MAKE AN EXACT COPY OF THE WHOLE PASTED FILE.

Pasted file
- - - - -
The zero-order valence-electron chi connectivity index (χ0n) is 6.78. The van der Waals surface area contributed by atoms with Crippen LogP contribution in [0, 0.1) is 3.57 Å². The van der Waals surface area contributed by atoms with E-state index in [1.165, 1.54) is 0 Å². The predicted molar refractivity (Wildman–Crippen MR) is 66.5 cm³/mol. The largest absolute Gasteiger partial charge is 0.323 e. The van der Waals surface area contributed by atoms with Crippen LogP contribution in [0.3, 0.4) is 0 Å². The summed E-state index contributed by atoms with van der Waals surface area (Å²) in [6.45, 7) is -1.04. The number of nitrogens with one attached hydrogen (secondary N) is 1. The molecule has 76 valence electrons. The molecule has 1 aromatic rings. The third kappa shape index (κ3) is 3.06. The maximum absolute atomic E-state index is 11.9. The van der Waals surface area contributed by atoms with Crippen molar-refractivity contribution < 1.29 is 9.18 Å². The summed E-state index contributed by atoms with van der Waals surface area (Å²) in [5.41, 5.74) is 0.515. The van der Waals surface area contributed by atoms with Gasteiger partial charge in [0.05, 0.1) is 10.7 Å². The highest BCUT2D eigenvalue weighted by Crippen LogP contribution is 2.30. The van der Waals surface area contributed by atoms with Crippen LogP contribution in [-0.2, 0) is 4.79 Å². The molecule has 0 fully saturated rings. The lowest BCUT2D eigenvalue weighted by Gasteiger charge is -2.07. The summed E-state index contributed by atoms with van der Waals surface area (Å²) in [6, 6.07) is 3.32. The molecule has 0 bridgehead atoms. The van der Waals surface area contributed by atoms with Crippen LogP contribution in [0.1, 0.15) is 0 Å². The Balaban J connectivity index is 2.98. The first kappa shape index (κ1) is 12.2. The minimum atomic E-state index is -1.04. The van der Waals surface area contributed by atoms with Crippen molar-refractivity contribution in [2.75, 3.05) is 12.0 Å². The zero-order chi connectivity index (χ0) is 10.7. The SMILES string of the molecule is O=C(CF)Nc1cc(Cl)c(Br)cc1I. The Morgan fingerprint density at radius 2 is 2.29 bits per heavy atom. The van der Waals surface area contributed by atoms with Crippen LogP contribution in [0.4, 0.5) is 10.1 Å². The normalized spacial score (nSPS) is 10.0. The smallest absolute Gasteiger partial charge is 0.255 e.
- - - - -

The zero-order valence-electron chi connectivity index (χ0n) is 6.78. The van der Waals surface area contributed by atoms with Crippen LogP contribution in [0, 0.1) is 3.57 Å². The van der Waals surface area contributed by atoms with E-state index in [1.165, 1.54) is 0 Å². The predicted molar refractivity (Wildman–Crippen MR) is 66.5 cm³/mol. The largest absolute Gasteiger partial charge is 0.323 e. The van der Waals surface area contributed by atoms with Crippen LogP contribution in [0.3, 0.4) is 0 Å². The summed E-state index contributed by atoms with van der Waals surface area (Å²) in [6.45, 7) is -1.04. The number of nitrogens with one attached hydrogen (secondary N) is 1. The molecule has 76 valence electrons. The molecule has 1 aromatic rings. The third kappa shape index (κ3) is 3.06. The maximum absolute atomic E-state index is 11.9. The van der Waals surface area contributed by atoms with Crippen molar-refractivity contribution < 1.29 is 9.18 Å². The summed E-state index contributed by atoms with van der Waals surface area (Å²) in [5.41, 5.74) is 0.515. The van der Waals surface area contributed by atoms with Gasteiger partial charge in [0.05, 0.1) is 10.7 Å². The highest BCUT2D eigenvalue weighted by Crippen LogP contribution is 2.30. The van der Waals surface area contributed by atoms with Crippen LogP contribution in [-0.2, 0) is 4.79 Å². The molecule has 0 fully saturated rings. The lowest BCUT2D eigenvalue weighted by Gasteiger charge is -2.07. The summed E-state index contributed by atoms with van der Waals surface area (Å²) in [6, 6.07) is 3.32. The molecule has 0 bridgehead atoms. The van der Waals surface area contributed by atoms with Crippen LogP contribution in [0.1, 0.15) is 0 Å². The Balaban J connectivity index is 2.98. The first kappa shape index (κ1) is 12.2. The minimum atomic E-state index is -1.04. The van der Waals surface area contributed by atoms with Crippen molar-refractivity contribution in [2.75, 3.05) is 12.0 Å². The zero-order chi connectivity index (χ0) is 10.7. The SMILES string of the molecule is O=C(CF)Nc1cc(Cl)c(Br)cc1I. The Morgan fingerprint density at radius 2 is 2.29 bits per heavy atom. The van der Waals surface area contributed by atoms with Crippen LogP contribution in [0.4, 0.5) is 10.1 Å². The normalized spacial score (nSPS) is 10.0. The smallest absolute Gasteiger partial charge is 0.255 e.